|welcome to my life right now.|
Aside from starting the day dealing with FECESCAPADE 2.0, it was a relatively normal day. Did lots of laundry, cleaned in the kitchen, cleaned more in Oksana's room (found more hidden pockets of cat pee, and lots more toys that need to be cleaned thanks to that), took care of animals and kids. Talked to OJ about our 2012 budget and wrote out a document that lays out where the money should go from each paycheck. Butted heads a couple times over how to best deal with money. Agreed to start taking the Financial Peace University class that starts next Tuesday. I'm sure we'll butt heads some more, but I think the group support will be good for us.
Right now our financial strategy consists of figuring out which steps would fuck us over the most for the longest, and then taking what appears to be the best path in that minefield. Walk away from the house? Short sell? Declare bankruptcy? Can we declare selective bankruptcy and keep some of our accounts out of it? Just stop paying some of our credit cards and wait until they sell them to collections and settle then? Pay off all the rest of our debt? Keep deferring things like student loans for the rest of our godforsaken lives? Decisions like that, where none of them are any good but some are (I guess) better than others.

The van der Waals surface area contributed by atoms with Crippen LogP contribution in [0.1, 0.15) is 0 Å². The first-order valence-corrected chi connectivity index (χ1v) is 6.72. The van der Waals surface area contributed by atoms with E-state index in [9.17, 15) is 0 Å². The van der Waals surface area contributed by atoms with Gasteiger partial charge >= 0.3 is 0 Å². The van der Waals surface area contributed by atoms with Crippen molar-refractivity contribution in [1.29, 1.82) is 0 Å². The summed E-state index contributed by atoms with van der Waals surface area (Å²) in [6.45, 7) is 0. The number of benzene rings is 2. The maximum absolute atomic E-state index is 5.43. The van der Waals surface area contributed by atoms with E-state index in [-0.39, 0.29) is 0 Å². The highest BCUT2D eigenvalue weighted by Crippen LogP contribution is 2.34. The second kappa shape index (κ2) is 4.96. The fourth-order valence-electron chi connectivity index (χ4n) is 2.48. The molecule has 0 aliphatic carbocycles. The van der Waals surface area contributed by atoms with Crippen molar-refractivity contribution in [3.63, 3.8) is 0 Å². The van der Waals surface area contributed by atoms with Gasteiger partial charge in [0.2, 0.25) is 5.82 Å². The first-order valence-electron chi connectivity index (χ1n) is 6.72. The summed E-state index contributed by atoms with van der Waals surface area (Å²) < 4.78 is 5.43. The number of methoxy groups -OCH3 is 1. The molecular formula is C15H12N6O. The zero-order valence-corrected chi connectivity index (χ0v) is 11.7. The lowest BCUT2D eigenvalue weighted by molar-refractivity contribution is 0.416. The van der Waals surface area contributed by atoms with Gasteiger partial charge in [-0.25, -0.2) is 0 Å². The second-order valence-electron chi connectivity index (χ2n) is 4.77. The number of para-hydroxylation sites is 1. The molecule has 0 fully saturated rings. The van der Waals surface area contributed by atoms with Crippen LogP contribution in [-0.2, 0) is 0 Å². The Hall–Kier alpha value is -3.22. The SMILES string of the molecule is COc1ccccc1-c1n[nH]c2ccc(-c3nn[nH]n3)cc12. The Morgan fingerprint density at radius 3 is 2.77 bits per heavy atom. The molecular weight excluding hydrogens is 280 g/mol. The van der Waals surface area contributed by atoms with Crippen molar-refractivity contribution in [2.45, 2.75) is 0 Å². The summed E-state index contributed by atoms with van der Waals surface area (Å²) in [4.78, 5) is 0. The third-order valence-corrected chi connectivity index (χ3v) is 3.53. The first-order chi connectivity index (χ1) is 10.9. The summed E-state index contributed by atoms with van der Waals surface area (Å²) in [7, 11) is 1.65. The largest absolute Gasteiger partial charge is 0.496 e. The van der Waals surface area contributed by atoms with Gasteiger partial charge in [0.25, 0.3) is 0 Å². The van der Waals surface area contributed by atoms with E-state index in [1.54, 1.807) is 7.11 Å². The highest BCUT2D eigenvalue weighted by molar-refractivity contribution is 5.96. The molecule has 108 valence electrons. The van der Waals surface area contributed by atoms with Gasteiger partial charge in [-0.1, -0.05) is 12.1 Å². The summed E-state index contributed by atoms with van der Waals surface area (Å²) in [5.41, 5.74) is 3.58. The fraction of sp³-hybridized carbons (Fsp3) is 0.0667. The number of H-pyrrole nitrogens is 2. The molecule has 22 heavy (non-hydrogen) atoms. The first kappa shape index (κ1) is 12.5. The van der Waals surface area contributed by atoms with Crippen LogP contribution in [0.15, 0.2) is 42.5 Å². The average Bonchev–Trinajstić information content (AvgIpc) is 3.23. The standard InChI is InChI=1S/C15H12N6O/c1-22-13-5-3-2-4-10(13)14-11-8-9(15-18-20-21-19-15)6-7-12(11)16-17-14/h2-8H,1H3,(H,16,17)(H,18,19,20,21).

I was surprised today when my mother told me that one of my cousins, whom I've always considered very savvy, thinks that the best thing for us is to walk away from our home. I know some of my other relatives think that's the case, but to hear that someone who is wealthy, intelligent and well-informed on a lot of matters like this agrees kind of surprised me. It's still hard for me to wrap my mind around. I mean, I understand that our house is worth about $100,000 less than what we owe on it... and that there's a good chance we'd never even get back to up to amount we owe on it in our lifetimes. But it was a risk we took, an obligation we signed up for, not to mention an emotional investment as well... and it's just hard for me to say 'ok, time to walk away'. Part of it feels right, but a lot of it feels wrong. I hate welshing on obligations and I hate the idea that my decision will make the overall economic climate worse.